Sometimes circumstances change after child support has already been awarded, requiring a need for a modification of child support. However, even if both parents agree to modify the terms of a child support award, the agreement must still be approved by a judge for it to be legally enforceable.
If the parents cannot agree upon the changes in child support, one party must file a motion to modify child support. The court will then hold a hearing in which each party give arguments for or against the proposed changes.
The general rule is that courts typically will not modify an existing child support order unless the parent requesting the modification sufficiently demonstrates a change of circumstances.
Depending on the circumstances, a modification may be temporary or permanent. The types of changes in circumstances that may support temporary modification of child support include:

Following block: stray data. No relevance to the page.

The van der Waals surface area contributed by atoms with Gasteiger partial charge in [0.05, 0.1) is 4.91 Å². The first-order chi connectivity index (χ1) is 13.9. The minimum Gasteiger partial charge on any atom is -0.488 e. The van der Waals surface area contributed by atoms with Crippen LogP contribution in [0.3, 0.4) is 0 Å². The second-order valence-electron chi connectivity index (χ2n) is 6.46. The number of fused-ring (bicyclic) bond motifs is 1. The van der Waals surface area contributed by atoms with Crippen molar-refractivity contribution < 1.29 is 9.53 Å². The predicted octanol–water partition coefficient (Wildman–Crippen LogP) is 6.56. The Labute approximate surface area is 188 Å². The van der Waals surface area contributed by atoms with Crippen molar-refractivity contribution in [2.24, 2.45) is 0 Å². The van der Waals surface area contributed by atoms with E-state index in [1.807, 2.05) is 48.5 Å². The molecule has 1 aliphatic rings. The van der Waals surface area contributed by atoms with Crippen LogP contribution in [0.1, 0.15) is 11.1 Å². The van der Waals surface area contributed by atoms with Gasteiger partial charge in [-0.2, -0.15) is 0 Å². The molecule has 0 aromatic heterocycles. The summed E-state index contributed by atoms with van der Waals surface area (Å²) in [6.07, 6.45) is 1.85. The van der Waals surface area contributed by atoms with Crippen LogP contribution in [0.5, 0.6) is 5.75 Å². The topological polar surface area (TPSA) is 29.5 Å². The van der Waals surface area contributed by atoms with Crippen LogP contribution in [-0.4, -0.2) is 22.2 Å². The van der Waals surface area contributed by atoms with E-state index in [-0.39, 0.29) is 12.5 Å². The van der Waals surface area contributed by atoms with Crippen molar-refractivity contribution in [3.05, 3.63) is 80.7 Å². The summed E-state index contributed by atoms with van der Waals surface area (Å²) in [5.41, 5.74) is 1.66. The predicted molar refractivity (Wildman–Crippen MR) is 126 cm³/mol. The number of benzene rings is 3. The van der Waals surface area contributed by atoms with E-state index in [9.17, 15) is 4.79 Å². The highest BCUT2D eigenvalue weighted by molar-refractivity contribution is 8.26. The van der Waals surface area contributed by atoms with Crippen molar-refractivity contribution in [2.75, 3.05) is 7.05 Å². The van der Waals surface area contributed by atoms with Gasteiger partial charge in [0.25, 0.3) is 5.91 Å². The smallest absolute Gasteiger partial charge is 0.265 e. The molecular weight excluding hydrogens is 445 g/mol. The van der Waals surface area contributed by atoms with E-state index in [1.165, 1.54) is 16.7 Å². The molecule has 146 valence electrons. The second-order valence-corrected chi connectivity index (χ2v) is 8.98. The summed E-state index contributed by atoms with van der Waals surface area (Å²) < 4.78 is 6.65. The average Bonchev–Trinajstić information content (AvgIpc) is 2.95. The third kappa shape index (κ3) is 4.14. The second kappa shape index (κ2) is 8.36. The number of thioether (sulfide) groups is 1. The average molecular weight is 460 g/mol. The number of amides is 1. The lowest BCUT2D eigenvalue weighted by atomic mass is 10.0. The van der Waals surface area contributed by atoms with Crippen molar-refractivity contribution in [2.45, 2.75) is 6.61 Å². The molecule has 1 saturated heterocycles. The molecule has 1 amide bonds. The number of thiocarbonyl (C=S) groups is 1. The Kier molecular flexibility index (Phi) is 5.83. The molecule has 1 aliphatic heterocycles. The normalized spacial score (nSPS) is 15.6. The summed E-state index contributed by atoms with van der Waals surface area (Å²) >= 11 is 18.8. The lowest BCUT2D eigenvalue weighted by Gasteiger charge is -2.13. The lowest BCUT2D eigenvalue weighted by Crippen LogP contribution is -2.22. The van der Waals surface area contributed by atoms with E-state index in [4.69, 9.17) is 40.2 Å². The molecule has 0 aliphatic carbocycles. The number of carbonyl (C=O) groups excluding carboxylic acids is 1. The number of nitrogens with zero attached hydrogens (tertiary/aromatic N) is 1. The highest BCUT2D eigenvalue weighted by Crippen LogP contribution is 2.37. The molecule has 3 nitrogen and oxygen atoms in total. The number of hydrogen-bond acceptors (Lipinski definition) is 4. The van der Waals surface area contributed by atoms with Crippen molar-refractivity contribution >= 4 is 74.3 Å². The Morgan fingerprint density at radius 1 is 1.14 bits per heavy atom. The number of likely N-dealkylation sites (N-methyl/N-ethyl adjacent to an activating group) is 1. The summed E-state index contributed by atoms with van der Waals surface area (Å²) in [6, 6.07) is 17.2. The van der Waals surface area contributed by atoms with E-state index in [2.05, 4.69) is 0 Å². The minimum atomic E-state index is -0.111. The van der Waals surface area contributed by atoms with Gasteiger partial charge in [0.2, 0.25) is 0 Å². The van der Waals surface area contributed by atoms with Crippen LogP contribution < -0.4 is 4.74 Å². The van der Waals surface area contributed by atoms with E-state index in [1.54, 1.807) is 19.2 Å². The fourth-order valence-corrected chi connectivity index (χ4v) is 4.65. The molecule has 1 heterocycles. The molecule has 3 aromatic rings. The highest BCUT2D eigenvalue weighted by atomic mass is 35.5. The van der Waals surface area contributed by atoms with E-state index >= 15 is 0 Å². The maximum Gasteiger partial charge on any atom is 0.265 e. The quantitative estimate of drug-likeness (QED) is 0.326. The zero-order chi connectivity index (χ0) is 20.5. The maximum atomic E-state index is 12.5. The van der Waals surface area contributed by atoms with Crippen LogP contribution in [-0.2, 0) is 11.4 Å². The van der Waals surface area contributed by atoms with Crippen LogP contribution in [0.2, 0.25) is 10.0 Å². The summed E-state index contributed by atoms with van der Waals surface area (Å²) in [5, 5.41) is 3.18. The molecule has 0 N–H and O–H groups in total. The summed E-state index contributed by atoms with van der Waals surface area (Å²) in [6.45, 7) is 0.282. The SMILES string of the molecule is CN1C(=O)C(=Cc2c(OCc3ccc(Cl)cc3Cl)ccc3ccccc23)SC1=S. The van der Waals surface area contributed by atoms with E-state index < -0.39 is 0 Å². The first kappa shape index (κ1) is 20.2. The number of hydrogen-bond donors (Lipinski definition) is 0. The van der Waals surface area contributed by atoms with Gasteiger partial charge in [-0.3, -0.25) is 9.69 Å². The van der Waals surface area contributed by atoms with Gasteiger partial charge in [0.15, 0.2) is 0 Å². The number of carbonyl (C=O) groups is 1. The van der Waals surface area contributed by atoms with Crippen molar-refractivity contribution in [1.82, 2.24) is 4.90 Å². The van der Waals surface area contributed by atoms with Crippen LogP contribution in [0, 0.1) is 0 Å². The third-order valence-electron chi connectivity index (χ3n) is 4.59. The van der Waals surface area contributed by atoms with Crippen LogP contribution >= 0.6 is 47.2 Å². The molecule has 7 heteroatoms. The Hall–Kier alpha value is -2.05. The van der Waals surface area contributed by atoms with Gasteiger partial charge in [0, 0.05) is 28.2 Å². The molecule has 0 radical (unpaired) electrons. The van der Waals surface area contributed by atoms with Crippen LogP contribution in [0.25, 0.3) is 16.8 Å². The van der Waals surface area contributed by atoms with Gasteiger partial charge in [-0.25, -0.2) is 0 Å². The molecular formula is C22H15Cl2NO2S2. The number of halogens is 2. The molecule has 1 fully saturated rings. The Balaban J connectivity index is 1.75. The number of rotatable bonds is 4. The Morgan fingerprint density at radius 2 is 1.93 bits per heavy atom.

- medical emergency of child;
- the temporary inability to pay child support due to illness, a medical emergency or job loss:
- temporary economic or medical hardship of recipient parent.
Permanent modification of child support may be awarded when:
- either parent receives additional income;
- either parent changes jobs;
- there is a cost of living increase;
- either parent becomes disabled;
- the needs of the child changes.
There may be circumstances where parents come to an agreement on the terms of child support without the need of the court.
Depending upon the laws of your state, there still may be the requirement that the agreement adhere to the state child support guidelines and be approved by the court.
The information on this website is intended as general legal information only and should not form the basis of legal advice of any kind. Individuals seeking specific legal advice should consult a lawyer.